The sweet spot between wallflower and blaring shouter.

Your audience's attention has never been more scarce.

You already know this, right?

Hiring managers are out-of-their-minds busy with their day-to-day workloads. They are pulled in 165 directions, every day.

Fighting fires is a common way to describe how many managers do business. Every. Single. Day.

And this doesn't even factor in the obvious reality that, thanks in large part to technology and the Internet, information is abundant. Thus, the attention spans of humans is very, very short.

Given this, it just goes without saying that you can't afford to be the quiet, passive wallflower anymore.

You just can't.

But you also can't be a blaring shouter. The era of intrusive marketing and "HEY! Look at me, me, me, me!" attention-getting is over. This isn't to say marketers and job seekers (which, by the way, are actually the exact same thing) don't still use the blaring shout method. But those who make this their primary method are making a significant mistake. And will more than likely pay accordingly.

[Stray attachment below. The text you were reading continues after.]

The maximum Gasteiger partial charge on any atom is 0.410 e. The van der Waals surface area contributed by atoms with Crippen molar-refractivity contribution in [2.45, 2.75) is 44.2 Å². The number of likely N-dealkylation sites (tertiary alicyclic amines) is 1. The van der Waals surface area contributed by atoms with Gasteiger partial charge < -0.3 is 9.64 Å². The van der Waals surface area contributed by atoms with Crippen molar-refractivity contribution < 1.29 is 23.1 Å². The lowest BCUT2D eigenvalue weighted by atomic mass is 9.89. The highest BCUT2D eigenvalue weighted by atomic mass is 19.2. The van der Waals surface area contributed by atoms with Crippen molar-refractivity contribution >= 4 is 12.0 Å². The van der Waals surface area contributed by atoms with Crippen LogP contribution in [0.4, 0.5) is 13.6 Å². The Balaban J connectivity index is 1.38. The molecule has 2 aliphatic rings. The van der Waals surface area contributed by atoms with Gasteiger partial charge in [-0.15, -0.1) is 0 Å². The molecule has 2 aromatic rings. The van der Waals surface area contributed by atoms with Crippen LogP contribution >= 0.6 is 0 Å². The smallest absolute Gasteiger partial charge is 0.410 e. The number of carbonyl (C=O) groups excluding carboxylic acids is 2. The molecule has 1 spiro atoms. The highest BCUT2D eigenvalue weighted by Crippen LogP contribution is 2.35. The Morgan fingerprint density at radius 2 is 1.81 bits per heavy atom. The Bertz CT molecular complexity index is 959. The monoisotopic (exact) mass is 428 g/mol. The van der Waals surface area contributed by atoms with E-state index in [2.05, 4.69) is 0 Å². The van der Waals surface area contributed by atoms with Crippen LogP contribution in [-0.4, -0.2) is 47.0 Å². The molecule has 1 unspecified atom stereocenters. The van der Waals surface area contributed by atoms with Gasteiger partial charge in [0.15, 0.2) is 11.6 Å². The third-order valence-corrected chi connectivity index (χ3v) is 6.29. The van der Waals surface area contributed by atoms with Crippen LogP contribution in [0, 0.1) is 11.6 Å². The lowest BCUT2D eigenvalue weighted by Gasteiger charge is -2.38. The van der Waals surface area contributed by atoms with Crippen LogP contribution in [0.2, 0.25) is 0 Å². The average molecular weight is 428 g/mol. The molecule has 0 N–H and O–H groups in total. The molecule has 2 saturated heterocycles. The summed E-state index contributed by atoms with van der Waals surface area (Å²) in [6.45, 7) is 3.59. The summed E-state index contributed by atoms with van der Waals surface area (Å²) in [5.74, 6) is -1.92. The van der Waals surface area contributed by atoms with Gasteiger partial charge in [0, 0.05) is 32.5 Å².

Think about the way in which you make buying decisions today.

Do you buy a mattress because some loudmouth comes on the radio and yells details of THE SALE OF THE CENTURY at you? Do you appreciate being full-on ambushed by the mall kiosk employee as you attempt to pass by unnoticed? I'm guessing no.

This isn't how we buy anymore.

We buy stuff today from people and places we trust. People and places who are personally relevant to us. We buy stuff from from people and places who understand that we're incredibly busy and taxed. And who go out of their way to engage us in thoughtful, strategic ways and then make the transaction both easy and satisfying.

As a job seeker, you are a marketer. 

Your resume, cover letter, LinkedIn profile, Facebook status updates (related to your search), personal blogs, etc.? Are all marketing tools.

The magic happens when you find ways to leverage these tools in thoughtful, strategic ways and make it easy and satisfying for the hiring manager to pay attention to you.